[Heb.,ʼal·ma·nahʹ, widow; Gr., kheʹra, widow (also, metaphorically, one bereaved)].
A woman who has lost her husband in death and has not remarried. Death of the husband severed the marriage bond, leaving the widow free to remarry if she chose to do so. (Ruth 1:8-13; Rom. 7:2, 3; 1 Cor. 7:8, 9) Under the patriarchal arrangement, and later under the Mosaic law, the brother of a man who had died childless was to take his brother’s widow as his wife and have a child by her, to carry on the line of her deceased husband.—Gen. 38:8; Deut. 25:5-10; Ruth 4:3-10; see BROTHER-IN-LAW MARRIAGE.
Upon the death of their mate, widows could return to the house of their father. (Gen. 38:11) In the Law, specific provision to this effect was made for the daughter of a priest who became widowed or was divorced. Since the priest received tithes for his household’s sustenance, the daughter could share in this provision. This assured that she would not face poverty, and thus avoided any reproach upon the priesthood. (Lev. 22:13) For those widows who had no such support or protection, provisions were made in God’s law for them to enjoy gleaner’s rights in the fields, olive groves and vineyards (Deut. 24:19-21), to participate in the bounteous celebration each year at festivals (Deut. 16:10-14) and, every third year, to share in the tithes that were contributed by the nation.—Deut. 14:28, 29; 26:12, 13.
CONCERN OF JEHOVAH AND JESUS CHRIST FOR WIDOWS
Jehovah spoke of himself as the One “executing judgment for the fatherless boy and the widow.” (Deut. 10:18) Strong injunctions are given in the Law as to the administration of full and equal justice to widows. (Ex. 22:22-24; Deut. 24:17) A curse was pronounced upon those perverting the judgment of widows (Deut. 27:19), and proper treatment of widows was urged in the writings of the prophets.—Isa. 1:17, 23; 10:1, 2; Jer. 22:3; Ezek. 22:7; Zech. 7:9, 10; Mal. 3:5.
CHRISTIAN ASSISTANCE TO WIDOWS
During the emergency that arose in the Christian congregation shortly after the day of Pentecost, 33 C.E., the Greek-speaking widows were being overlooked in the daily distribution. When this was brought to the attention of the apostles they considered the matter so important that they appointed “seven certified men . . . full of spirit and wisdom” to supervise the distribution of food with equity.—Acts 6:1-6.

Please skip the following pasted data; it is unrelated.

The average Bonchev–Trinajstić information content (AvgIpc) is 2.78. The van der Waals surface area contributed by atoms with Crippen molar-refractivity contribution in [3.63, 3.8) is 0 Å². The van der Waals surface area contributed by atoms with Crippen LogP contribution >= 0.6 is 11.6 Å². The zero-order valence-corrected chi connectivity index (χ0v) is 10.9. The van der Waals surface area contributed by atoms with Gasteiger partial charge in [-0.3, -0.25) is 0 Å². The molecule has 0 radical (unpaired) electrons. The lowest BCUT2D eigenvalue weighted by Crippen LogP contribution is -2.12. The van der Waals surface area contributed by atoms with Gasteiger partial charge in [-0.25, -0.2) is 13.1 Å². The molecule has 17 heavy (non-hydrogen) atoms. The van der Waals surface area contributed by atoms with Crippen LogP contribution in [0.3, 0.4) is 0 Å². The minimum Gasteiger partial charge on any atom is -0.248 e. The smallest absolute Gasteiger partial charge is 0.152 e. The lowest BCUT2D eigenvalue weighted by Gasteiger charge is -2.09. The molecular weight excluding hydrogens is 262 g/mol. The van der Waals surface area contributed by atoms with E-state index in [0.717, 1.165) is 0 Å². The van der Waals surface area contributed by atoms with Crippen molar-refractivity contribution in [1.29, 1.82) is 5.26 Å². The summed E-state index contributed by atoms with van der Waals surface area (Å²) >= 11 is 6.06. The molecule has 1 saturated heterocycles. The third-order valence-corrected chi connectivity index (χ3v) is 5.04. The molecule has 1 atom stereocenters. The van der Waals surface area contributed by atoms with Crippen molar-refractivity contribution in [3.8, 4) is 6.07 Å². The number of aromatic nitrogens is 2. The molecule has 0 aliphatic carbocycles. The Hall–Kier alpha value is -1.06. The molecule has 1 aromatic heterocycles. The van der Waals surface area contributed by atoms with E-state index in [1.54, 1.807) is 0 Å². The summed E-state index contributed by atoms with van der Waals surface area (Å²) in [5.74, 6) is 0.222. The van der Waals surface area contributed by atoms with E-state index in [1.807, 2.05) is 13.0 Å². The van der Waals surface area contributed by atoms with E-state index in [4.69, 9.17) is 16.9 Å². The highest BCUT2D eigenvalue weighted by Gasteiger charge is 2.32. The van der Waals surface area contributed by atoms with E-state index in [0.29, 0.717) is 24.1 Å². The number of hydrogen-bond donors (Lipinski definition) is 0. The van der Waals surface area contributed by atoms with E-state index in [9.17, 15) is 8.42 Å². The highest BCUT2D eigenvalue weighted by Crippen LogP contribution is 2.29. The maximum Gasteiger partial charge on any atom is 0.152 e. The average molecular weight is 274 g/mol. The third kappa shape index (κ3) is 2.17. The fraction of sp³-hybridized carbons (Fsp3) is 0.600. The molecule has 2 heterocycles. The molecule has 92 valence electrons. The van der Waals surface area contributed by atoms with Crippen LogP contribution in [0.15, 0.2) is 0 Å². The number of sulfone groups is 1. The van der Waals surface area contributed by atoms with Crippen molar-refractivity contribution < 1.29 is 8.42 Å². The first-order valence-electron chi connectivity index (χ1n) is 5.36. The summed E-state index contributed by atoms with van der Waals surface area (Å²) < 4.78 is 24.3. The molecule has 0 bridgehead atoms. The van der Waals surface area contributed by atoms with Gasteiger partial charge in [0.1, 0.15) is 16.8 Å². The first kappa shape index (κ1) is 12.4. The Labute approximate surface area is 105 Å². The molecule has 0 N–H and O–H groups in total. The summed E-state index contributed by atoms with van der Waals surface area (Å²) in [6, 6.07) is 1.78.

The apostle Paul, at 1 Timothy 5:3-16, gave complete instructions for the loving care of widows in the Christian congregation. The congregation was to care for destitute widows. But if the widow had children or grandchildren, they should assume the responsibility of providing for her needs, or, as Paul instructed, “if any believing woman has widows [that is, widows related to her], let her relieve them, and let the congregation not be under the burden. Then it can relieve those who are actually widows [that is, actually bereaved, without help].” A widow put on the list for material help by the congregation was one “who has become not less than sixty years old,” having a good record of morality, of faithful, loving devotion to Jehovah and of hospitality and love toward others. On the other hand, the apostle recommends that young widows remarry, bear children and manage a household, thereby avoiding the snare of sexual impulses and the danger of being “unoccupied, . . . gossipers and meddlers in other people’s affairs.”
Jesus’ half-brother James highlighted the importance of looking after orphans and widows in their tribulation when he set it parallel with keeping oneself without spot from the world, as a requisite for worship that is clean and undefiled from God’s stand-point.—Jas. 1:27.
Among the widows of notable faith are Tamar (Gen. 38:6, 7), Naomi and Ruth (Ruth 1:3-5), Abigail (1 Sam. 25:37, 38, 42), the widow of Zarephath (1 Ki. 17:8-24) and Anna the prophetess (Luke 2:36, 37; compare Luke’s description of Anna with the qualifications of a worthy widow as outlined by Paul at 1 Timothy 5:3-16 discussed in a foregoing paragraph). Also, an unnamed widow was highly commended by Jesus because she contributed all of what she had to the temple.—Mark 12:41-44.
Cities, when cast off and desolated, are symbolically likened to widows. (Lam. 1:1; compare Jeremiah 51:5.) Babylon the Great, “the great city that has a kingdom over the kings of the earth,” boasts, like her type, ancient Babylon, that she will never become a widow. Nevertheless, just as ancient Babylon did indeed become a “widow,” so will modern Babylon the Great.—Isa. 47:8, 9; Rev. 17:18; 18:7, 8.